Changes between Version 10 and Version 11 of DataParallel/Replicate


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Timestamp:
Aug 7, 2011 8:24:22 AM (3 years ago)
Author:
chak
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  • DataParallel/Replicate

    v10 v11  
    88smvm m v = [: sumP [: x * (v !: i) | (i,x) <- row :] | row <- m :] 
    99}}} 
    10 Here the variable 'v' is constant in the array comprehensions and will be replicated while lifting the expression `v !: i`.   In other words, for every single element in a `row`, lifting implies the allocation of a separate copy of of the entire array `v` — and this only to perform a single indexing operation on that copy of `v`.  More precisely, in the lifted code, lifted indexing (which we usually denote by `(!^)` is applied to a nested array consisting of multiple copies of `v`; i.e., it is applied to the result of `replicateP (length row) v`.   
     10Here the variable 'v' is constant in the array comprehensions and will be replicated while lifting the expression `v !: i`.   In other words, for every single element in a `row`, lifting implies the allocation of a separate copy of of the entire array `v` — and this only to perform a single indexing operation on that copy of `v`.  More precisely, in the lifted code, lifted indexing (which we usually denote by `(!:^)` is applied to a nested array consisting of multiple copies of `v`; i.e., it is applied to the result of `replicateP (length row) v`.   
    1111 
    1212This is clearly wasted effort and space.  However, the situation is even worse in Ben's pathological example: 
     
    5353In practice, segments descriptors store more information than just the segment length.  They at least additionally store the start position of each segment in the data array.  In the conventional representation, an invariant is that the start positions are such that the segments don't overlap.  To represent arrays with repeated segments more efficiently, we propose to relax that invariant.  Specifically, all start positions of a contiguous sequence of repeated segments are the same; i.e., the segment data is stored only once per sequence of repeated segments.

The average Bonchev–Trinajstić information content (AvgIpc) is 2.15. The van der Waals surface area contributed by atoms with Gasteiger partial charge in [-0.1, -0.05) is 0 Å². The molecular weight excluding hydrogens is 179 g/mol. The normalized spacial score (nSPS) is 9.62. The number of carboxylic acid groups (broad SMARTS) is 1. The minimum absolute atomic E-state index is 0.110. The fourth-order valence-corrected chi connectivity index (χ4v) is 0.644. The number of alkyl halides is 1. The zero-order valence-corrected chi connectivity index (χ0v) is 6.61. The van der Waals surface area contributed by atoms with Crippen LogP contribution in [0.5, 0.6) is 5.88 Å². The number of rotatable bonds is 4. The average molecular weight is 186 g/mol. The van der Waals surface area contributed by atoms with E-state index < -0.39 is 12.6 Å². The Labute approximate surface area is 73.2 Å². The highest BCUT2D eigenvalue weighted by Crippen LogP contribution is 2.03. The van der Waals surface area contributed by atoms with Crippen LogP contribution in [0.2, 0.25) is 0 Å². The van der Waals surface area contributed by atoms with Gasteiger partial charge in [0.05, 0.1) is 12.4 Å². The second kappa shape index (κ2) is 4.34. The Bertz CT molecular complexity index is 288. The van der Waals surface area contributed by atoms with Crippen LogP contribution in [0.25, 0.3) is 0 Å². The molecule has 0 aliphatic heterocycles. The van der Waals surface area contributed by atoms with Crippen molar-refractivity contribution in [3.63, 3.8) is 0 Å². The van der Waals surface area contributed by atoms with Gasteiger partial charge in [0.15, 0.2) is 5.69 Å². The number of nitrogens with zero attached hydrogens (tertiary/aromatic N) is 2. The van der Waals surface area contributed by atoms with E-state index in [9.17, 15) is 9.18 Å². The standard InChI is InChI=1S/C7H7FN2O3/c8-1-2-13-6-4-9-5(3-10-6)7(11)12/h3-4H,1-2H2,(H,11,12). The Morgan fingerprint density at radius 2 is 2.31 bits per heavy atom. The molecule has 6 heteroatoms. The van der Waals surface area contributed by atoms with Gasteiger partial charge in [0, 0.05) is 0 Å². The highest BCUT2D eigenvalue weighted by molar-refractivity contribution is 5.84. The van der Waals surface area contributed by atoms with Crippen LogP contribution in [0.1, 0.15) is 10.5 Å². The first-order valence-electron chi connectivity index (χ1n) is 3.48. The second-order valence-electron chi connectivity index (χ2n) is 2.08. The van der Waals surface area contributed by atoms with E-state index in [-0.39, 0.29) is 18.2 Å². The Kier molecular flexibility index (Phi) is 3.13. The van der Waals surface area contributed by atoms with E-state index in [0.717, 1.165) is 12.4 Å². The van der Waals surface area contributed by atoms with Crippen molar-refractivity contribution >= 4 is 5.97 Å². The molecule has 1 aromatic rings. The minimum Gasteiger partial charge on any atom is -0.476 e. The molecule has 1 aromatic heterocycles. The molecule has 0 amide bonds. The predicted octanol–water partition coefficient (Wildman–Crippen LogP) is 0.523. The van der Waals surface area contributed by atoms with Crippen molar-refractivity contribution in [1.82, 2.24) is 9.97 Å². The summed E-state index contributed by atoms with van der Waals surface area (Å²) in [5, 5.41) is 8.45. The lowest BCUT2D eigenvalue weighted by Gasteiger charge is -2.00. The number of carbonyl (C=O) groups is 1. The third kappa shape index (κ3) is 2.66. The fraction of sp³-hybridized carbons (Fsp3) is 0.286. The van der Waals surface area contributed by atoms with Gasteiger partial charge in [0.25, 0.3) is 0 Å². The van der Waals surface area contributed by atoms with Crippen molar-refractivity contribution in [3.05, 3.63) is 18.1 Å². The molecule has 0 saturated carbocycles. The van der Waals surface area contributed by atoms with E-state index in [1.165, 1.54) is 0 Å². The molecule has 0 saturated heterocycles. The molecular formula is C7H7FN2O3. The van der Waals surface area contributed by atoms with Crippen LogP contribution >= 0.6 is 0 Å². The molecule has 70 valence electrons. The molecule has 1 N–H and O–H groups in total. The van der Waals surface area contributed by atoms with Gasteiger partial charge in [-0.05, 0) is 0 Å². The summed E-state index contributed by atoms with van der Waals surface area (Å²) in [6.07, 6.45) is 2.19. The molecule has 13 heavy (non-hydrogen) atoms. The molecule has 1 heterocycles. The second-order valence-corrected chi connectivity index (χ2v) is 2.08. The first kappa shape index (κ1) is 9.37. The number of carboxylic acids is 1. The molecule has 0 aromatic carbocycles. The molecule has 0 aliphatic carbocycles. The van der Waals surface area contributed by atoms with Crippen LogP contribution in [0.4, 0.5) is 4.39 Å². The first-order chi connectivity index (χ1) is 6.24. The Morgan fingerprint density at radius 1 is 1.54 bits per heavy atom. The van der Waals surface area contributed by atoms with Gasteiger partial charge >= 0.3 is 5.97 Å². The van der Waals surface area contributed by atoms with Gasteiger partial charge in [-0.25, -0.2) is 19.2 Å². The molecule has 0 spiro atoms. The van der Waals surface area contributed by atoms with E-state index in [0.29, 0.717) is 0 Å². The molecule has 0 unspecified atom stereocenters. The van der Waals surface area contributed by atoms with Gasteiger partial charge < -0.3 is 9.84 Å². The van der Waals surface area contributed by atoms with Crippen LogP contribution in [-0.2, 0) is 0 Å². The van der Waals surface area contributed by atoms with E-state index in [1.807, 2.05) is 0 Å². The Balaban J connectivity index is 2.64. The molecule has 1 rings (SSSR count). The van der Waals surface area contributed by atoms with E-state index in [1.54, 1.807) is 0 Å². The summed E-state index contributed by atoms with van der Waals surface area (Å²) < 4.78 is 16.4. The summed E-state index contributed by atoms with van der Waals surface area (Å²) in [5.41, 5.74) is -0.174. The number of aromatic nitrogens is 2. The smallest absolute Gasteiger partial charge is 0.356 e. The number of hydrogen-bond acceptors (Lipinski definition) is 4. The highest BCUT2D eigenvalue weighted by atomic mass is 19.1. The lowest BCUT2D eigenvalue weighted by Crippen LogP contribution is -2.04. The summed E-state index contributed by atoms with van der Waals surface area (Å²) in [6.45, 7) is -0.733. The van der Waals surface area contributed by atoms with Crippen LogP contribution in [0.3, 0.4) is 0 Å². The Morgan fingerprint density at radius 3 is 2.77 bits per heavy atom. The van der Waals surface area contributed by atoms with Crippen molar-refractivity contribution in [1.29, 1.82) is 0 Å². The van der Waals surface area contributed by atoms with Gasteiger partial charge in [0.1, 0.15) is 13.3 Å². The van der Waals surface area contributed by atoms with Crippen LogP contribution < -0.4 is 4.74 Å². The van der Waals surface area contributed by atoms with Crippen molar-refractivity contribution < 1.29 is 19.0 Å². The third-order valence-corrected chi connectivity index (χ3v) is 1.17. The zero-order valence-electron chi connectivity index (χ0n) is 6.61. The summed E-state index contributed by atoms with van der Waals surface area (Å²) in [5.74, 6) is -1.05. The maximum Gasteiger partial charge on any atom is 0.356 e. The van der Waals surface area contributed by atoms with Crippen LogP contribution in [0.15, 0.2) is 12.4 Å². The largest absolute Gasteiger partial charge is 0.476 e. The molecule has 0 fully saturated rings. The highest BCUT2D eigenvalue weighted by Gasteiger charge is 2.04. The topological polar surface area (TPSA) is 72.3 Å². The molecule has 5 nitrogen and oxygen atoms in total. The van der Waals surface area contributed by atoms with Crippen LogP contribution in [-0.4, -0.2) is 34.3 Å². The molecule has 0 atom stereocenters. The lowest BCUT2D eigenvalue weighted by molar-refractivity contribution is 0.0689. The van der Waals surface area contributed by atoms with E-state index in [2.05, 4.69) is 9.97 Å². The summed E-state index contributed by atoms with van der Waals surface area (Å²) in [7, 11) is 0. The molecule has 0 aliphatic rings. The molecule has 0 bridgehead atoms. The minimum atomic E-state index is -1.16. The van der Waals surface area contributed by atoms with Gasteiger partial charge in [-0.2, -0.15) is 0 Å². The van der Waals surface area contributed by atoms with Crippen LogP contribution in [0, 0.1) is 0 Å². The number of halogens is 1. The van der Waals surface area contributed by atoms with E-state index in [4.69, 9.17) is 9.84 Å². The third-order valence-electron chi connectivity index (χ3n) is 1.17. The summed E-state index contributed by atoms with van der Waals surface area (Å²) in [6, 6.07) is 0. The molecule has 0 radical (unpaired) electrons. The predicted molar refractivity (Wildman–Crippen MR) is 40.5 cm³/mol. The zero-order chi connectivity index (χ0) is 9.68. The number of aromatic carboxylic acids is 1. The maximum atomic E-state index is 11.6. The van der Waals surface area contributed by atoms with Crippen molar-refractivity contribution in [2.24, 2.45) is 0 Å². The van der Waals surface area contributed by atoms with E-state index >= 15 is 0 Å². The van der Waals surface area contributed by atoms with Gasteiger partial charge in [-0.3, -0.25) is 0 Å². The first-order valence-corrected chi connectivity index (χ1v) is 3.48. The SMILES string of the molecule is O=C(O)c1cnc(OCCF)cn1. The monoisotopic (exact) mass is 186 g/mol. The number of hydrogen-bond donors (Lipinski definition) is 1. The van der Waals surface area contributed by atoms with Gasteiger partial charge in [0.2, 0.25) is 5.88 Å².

5454 
     55Then, we have for `[:[:1, 2, 3:], [:1, 2, 3:], [:1, 2, 3:]:]`, 
     56{{{ 
     57start: [:0, 0, 0:] 
     58len:   [:3, 3, 3:] 
     59data:  [:1, 2, 3:]) 
     60}}} 
     61and for `[:[:1, 2:], [:1, 2:], [:3:], [:3:], [:3:]:]`, 
     62{{{ 
     63start: [:0, 0, 2, 2, 2:] 
     64len:   [:2, 2, 1, 1, 1:] 
     65data:  [:1, 2, 3:]) 
     66}}} 
     67 
     68This is merely a change in the array representation that does not affect vectorisation. 
     69 
     70== Operations on arrays with repeated segments == 
     71 
     72As multiple segments overlap in arrays with repeated segments, array consumers need to be adapted to work correctly in this situation. 
     73 
     74=== Lifted indexing === 
     75 
     76In the `smvm` example, a replicated array is consumed by lifted indexing to extract matching elements of the vector for all non-zero elements of the matrix.  Using just an length array as a segment descriptor without overlapping segments, lifted indexing might be implemented as follows: 
     77{{{ 
     78(as_len, as_data) !:^ is = bpermute ((prescan (+) 0 as_len) +^ is) as_data 
     79}}} 
     80 
     81With overlapping segments, we have 
     82{{{ 
     83(as_start, as_len, as_data) !:^ is = bpermute (as_start +^ is) as_data 
     84}}} 
     85In the case of `smvm`, where the first argument is produced by `replicateP (length row) v`, we have `as_start = replicate (length row) 0` and `as-data = v`.  In other words, lifted indexing draws from a single copy of `v`, which is what we wanted. 
     86 
    5587== Related work == 
    5688